What are the main themes in And Then That Happened?
Romance – being with the right, and the wrong person, and how sometimes you don’t know which is which until you get a glimpse of the other side of the coin.
What it’s like to be with someone you’ve fallen out of love with.
How a new person in your life can help you discover a whole new side to yourself. How in Muriel’s Wedding, Rhonda makes Muriel change how she views her whole life.
Losing a generation of gay male friends around you, then realising another generation of gay men can be just as prejudiced about the issue as others.
Being able to see humour even in the darkest of things.
Are some of those themes do you think? Have you experienced someone coming into your life changing how you view everything, if so, what was that like?
It’s 1999 and 28-year-old Dominic’s carefully planned suburban life with his boyfriend Luke is perfect. His job as a nurse, his best friend Matt, his relationship with his parents, everything is just right. He and Luke have been together ten years, seen each other through friends’ deaths and their parents’ ups and downs, and even had a commitment ceremony.
Gabe isn’t happy with his boyfriend, but he stays with him, because, well it’s complicated.
Fate throws Gabe into Dominic’s life. And then that happened. Gabe’s open relationship, impulsive nature, enthusiasm for life and straight talking advice are fascinating to Dominic. They’re friends, they click over a shared love of Goldie Hawn and Gabe shows Dominic there can be more to life than planned and safe. So why can’t he take his own advice?
And Then That Happened is about finding a new kind of happiness, even when what you have is already perfect. And how sometimes perfect isn’t quite what it seems.
Excerpt: Somehow we’d continued to move further away from the Dominic and Luke we first were, further away from the Dominic and Luke we settled into as we both started our careers, to where we were now. If I was honest with myself, I didn’t really know how we’d got here. It hadn’t been one big thing, no big arguments, no door slamming, just a gentle slide into this place we found ourselves in now. I say a place, but it felt more like a non-place: not lovey dovey ‘Do you still love me,’ at the end of every phone call; not ‘I hate your guts, you can fuck off,’ doors slamming; and not even night in with a DVD and takeaway, cuddling on the sofa, love.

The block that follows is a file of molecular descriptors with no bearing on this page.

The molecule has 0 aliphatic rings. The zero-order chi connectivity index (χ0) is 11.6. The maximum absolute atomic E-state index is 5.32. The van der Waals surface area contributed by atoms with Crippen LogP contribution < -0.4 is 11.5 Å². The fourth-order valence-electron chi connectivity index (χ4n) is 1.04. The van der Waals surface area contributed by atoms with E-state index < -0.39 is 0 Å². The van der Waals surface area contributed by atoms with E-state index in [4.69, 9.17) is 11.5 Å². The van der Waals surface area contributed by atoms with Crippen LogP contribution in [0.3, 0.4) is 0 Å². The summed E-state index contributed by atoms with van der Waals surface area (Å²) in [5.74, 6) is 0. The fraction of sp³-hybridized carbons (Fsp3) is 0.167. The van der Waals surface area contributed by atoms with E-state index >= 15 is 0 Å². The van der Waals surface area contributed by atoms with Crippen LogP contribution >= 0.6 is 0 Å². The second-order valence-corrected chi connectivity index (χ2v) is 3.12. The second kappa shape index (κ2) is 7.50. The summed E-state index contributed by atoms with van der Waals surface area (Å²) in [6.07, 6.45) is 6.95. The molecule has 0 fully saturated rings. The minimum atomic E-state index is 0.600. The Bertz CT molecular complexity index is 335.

I felt alone, marooned while being in a relationship. Alone yet attached. Not connected to Luke, but not separated from him.
We were just there, with each other, like air is just there, all around you.
And up until I had met him, I hadn’t really noticed that, I just thought, this is how it is when you’ve been with someone so long. But now I wasn’t quite so sure.
1. He lives, with his partner, where east London ends and becomes nine-carat-gold- highlights-and-fake-tan-west-Essex.
2. He was born in Hampshire with two club feet (look it up, it’s not nice) and problem ears, needing grommets: this meant he was in plaster from toe to groin until he was two, and had to swim with a cap and olive oil soaked lamb’s wool over his ears – olive oil bought from a health food shop, before it was sold by supermarkets.
3. He started writing when he was 14: sat in French lessons during a French exchange trip, for want of anything better to do, he wrote pen portraits about his French exchange’s teachers. He wrote for his school’s creative writing magazine and still writes a diary every day.
4. He grew up on the edge of the New Forest – not in the New Forest mind, but on the edge. Now it’s a national park, it’s so much more glamorous. He went to uni in London and never really left.
5. One evening, flicking through the channels, he stumbled across the film, Saving Private Ryan, and it took twenty minutes of not seeing Goldie Hawn in an army uniform, before he realised it wasn’t actually the film, Private Benjamin.
6. When not writing, he also enjoys baking.
7. He avoided any sport at secondary school by having an orthodontist appointment between the age of 14 and 16, and when he was old enough to drive, just drove home instead of playing rugby/hockey/whatever.
8. He is a car geek, his particular passion is old French classics, and his every day car is what is popularly referred to as a ‘hairdressers car’ a Mazda MX5 in powder blue – Muriel.
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